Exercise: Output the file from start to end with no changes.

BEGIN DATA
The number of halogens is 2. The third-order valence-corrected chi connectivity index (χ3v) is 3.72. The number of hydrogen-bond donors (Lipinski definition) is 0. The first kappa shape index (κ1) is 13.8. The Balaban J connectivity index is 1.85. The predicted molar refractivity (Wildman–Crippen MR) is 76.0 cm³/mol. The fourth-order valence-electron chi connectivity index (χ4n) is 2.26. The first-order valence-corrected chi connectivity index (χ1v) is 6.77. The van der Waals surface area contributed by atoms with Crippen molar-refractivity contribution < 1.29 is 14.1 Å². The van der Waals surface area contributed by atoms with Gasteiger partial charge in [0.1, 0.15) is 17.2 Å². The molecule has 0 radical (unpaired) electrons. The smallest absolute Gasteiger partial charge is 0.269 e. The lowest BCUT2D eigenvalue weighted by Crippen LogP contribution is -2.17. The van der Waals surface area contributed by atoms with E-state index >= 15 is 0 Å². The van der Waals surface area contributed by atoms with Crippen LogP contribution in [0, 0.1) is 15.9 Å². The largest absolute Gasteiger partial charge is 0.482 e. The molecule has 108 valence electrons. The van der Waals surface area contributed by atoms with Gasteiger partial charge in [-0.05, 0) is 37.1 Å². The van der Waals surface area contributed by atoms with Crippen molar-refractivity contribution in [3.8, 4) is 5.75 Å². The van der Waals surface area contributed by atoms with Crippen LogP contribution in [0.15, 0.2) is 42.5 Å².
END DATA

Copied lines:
The number of halogens is 2. The third-order valence-corrected chi connectivity index (χ3v) is 3.72. The number of hydrogen-bond donors (Lipinski definition) is 0. The first kappa shape index (κ1) is 13.8. The Balaban J connectivity index is 1.85. The predicted molar refractivity (Wildman–Crippen MR) is 76.0 cm³/mol. The fourth-order valence-electron chi connectivity index (χ4n) is 2.26. The first-order valence-corrected chi connectivity index (χ1v) is 6.77. The van der Waals surface area contributed by atoms with Crippen molar-refractivity contribution < 1.29 is 14.1 Å². The van der Waals surface area contributed by atoms with Gasteiger partial charge in [0.1, 0.15) is 17.2 Å². The molecule has 0 radical (unpaired) electrons. The smallest absolute Gasteiger partial charge is 0.269 e. The lowest BCUT2D eigenvalue weighted by Crippen LogP contribution is -2.17. The van der Waals surface area contributed by atoms with E-state index >= 15 is 0 Å². The van der Waals surface area contributed by atoms with Crippen LogP contribution in [0, 0.1) is 15.9 Å². The largest absolute Gasteiger partial charge is 0.482 e. The molecule has 108 valence electrons. The van der Waals surface area contributed by atoms with Gasteiger partial charge in [-0.05, 0) is 37.1 Å². The van der Waals surface area contributed by atoms with Crippen molar-refractivity contribution in [3.8, 4) is 5.75 Å². The van der Waals surface area contributed by atoms with Crippen LogP contribution in [0.15, 0.2) is 42.5 Å².